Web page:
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New garden town for Norfolk comes amid bids for other new settlements in county

PUBLISHED: 12:47 21 July 2018 | UPDATED: 14:55 22 July 2018

The fields around Honingham Thorpe could be home to a new village.

Picture: Nick Butcher

The fields around Honingham Thorpe could be home to a new village. Picture: Nick Butcher

Archant © 2017

The unveiling of a vision for a 10,000 home garden town in Norfolk comes amid a government drive for more new settlements to be built.

The idea of Norfolk having a garden settlement was first mooted in 2014, when urban designer David Rudlin called for Norwich to be one of dozens of towns to double in size and become a garden city.

Mr Rudlin’s call for more garden cities found favour with former Labour cabinet minister Lord Adonis, who was appointed to run a new National Infrastructure Commission in 2015.

MORE: Plans revealed for new 10,000 home Norfolk town

Great Yarmouth MP Brandon Lewis, who was a local government minister at that time, said he was “very keen” on the concept and national housing policy expert Lord Taylor, at a conference at Norwich Research Park, last year supported them.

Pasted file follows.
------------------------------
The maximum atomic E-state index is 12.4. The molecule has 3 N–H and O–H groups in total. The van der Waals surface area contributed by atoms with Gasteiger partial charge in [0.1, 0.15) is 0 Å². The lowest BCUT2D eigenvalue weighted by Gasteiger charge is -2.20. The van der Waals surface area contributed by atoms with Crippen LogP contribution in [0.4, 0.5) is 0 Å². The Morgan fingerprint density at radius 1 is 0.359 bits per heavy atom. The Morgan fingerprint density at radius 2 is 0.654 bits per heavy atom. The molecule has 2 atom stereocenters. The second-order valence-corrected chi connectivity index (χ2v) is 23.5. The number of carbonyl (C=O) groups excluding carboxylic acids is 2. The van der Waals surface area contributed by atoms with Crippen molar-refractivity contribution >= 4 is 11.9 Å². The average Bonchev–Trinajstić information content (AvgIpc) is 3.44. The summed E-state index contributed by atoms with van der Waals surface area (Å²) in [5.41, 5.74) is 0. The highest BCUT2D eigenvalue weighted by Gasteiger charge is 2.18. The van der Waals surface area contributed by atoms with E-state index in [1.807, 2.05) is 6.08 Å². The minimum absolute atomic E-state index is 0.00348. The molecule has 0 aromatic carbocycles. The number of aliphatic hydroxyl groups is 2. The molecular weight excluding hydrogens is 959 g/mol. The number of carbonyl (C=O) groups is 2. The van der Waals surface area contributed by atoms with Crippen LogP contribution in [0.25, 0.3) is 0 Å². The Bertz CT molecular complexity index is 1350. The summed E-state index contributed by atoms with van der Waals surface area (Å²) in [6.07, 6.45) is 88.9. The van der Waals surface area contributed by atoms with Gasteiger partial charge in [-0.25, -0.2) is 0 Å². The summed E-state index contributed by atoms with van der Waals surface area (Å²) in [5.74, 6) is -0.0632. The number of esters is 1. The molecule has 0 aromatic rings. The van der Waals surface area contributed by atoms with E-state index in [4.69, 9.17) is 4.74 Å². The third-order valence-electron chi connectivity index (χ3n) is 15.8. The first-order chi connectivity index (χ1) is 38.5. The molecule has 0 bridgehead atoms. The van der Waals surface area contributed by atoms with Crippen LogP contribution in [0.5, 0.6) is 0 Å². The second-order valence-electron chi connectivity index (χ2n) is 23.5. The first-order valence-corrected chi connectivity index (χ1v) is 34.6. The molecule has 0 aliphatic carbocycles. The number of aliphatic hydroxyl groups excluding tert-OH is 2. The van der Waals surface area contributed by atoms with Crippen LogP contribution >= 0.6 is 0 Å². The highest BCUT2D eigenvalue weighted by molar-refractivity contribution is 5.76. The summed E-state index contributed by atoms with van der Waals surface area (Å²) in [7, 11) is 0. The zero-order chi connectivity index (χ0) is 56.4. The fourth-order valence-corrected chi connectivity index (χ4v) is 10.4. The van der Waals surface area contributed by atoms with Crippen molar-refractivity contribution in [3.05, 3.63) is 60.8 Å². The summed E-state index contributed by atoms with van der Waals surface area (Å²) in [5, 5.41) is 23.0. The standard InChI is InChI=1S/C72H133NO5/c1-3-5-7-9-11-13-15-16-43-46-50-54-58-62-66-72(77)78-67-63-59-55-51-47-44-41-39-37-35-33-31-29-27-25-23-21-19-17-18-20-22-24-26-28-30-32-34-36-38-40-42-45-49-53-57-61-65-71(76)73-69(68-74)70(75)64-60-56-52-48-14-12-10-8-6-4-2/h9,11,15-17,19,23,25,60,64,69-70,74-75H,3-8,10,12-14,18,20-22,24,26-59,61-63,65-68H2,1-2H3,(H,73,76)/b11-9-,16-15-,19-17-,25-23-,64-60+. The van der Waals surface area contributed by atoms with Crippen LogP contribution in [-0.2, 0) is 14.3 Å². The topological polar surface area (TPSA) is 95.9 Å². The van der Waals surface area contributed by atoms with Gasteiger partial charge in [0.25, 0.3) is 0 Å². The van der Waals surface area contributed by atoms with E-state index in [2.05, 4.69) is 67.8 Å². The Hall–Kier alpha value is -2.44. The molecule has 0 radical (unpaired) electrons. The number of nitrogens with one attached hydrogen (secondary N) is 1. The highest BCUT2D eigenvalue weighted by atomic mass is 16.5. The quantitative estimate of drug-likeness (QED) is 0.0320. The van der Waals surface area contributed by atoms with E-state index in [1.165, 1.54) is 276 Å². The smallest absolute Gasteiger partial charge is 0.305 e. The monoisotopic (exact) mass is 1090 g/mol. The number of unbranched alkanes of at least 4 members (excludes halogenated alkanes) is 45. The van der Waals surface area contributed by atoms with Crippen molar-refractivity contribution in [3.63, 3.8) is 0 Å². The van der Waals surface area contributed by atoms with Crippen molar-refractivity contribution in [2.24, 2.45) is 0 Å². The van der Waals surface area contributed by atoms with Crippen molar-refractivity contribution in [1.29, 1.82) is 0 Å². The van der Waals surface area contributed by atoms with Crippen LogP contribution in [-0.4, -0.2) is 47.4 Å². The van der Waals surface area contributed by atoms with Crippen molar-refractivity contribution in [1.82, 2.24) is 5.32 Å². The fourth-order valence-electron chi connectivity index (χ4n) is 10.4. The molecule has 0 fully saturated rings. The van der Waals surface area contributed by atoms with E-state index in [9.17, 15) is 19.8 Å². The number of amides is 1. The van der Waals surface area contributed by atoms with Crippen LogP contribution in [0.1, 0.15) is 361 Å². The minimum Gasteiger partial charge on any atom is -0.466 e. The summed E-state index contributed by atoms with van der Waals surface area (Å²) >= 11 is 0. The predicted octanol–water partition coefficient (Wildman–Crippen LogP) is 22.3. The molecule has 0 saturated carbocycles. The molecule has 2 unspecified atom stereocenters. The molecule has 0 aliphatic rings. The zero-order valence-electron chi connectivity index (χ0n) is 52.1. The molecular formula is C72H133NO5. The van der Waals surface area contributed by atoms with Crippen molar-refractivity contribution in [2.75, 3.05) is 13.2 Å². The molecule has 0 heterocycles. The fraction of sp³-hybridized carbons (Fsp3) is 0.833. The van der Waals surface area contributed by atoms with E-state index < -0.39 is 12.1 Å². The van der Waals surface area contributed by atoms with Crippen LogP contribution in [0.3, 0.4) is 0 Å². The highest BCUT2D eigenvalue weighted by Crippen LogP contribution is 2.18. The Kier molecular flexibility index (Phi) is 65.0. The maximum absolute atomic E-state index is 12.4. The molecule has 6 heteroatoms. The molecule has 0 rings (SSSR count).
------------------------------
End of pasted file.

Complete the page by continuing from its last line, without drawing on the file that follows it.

Norwich-based planners Lanpro have unveiled a vision for a new garden town between the villages of North Elmham, Billingford and Bintree in mid-Norfolk.

They believe the new town is in the perfect place, with the potential to make use of rail links, although it has already attracted controversy.

But other, smaller, new settlements have also been put forward.

As part of the process of putting together the Greater Norwich Local Plan – a blueprint for where new homes could be built in Norwich, Broadland and South Norfolk – garden villages have been mooted at Honingham Thorpe and near Hethel.

A garden town is a development of more than 10,000 homes. Garden villages are smaller settlements of between 1,500 and 10,000 homes

By 2020, more than 25,000 housing starts are expected in garden villages, towns and cities supported by the government.

Homes are already being built in several locations, including Bicester, Basingstoke, Didcot, Otterpool Park in Kent, Ebbsfleet, Aylesbury, Taunton and North Northants.

The government last year expanded its commitment to the concept, with a £6m fund over two years to support a further 14 garden villages and £1.4m for three garden towns in Aylesbury, Taunton and Harlow/Gliston.

But the idea is not new. It dates back to the 19th century, when Ebenezer Howard proposed them as an alternative to urban slums.

Letchworth Garden City was the world’s first, in 1903, followed by Welwyn Garden City in 1920.

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